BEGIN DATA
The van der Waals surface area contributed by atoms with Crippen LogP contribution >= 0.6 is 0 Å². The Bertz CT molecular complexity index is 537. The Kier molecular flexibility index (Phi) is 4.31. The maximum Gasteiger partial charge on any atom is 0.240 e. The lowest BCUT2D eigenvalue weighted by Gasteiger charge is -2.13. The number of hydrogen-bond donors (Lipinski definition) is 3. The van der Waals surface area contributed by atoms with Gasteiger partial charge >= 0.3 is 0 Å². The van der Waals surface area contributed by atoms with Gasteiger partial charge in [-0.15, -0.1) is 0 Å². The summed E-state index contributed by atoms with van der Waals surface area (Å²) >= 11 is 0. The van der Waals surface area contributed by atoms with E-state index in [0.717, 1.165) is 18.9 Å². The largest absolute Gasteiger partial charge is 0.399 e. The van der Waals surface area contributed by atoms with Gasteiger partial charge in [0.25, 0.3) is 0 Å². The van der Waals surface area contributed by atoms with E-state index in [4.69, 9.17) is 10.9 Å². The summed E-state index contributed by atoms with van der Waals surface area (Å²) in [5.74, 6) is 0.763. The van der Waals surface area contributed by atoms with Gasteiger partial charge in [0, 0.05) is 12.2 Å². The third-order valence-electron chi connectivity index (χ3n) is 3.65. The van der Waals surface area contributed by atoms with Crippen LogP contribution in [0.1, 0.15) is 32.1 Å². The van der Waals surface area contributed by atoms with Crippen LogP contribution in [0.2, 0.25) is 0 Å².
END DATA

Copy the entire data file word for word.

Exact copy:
The van der Waals surface area contributed by atoms with Crippen LogP contribution >= 0.6 is 0 Å². The Bertz CT molecular complexity index is 537. The Kier molecular flexibility index (Phi) is 4.31. The maximum Gasteiger partial charge on any atom is 0.240 e. The lowest BCUT2D eigenvalue weighted by Gasteiger charge is -2.13. The number of hydrogen-bond donors (Lipinski definition) is 3. The van der Waals surface area contributed by atoms with Gasteiger partial charge >= 0.3 is 0 Å². The van der Waals surface area contributed by atoms with Gasteiger partial charge in [-0.15, -0.1) is 0 Å². The summed E-state index contributed by atoms with van der Waals surface area (Å²) >= 11 is 0. The van der Waals surface area contributed by atoms with E-state index in [0.717, 1.165) is 18.9 Å². The largest absolute Gasteiger partial charge is 0.399 e. The van der Waals surface area contributed by atoms with Gasteiger partial charge in [0.25, 0.3) is 0 Å². The van der Waals surface area contributed by atoms with E-state index in [4.69, 9.17) is 10.9 Å². The summed E-state index contributed by atoms with van der Waals surface area (Å²) in [5.74, 6) is 0.763. The van der Waals surface area contributed by atoms with Gasteiger partial charge in [0, 0.05) is 12.2 Å². The third-order valence-electron chi connectivity index (χ3n) is 3.65. The van der Waals surface area contributed by atoms with Crippen LogP contribution in [0.1, 0.15) is 32.1 Å². The van der Waals surface area contributed by atoms with Crippen LogP contribution in [0.2, 0.25) is 0 Å².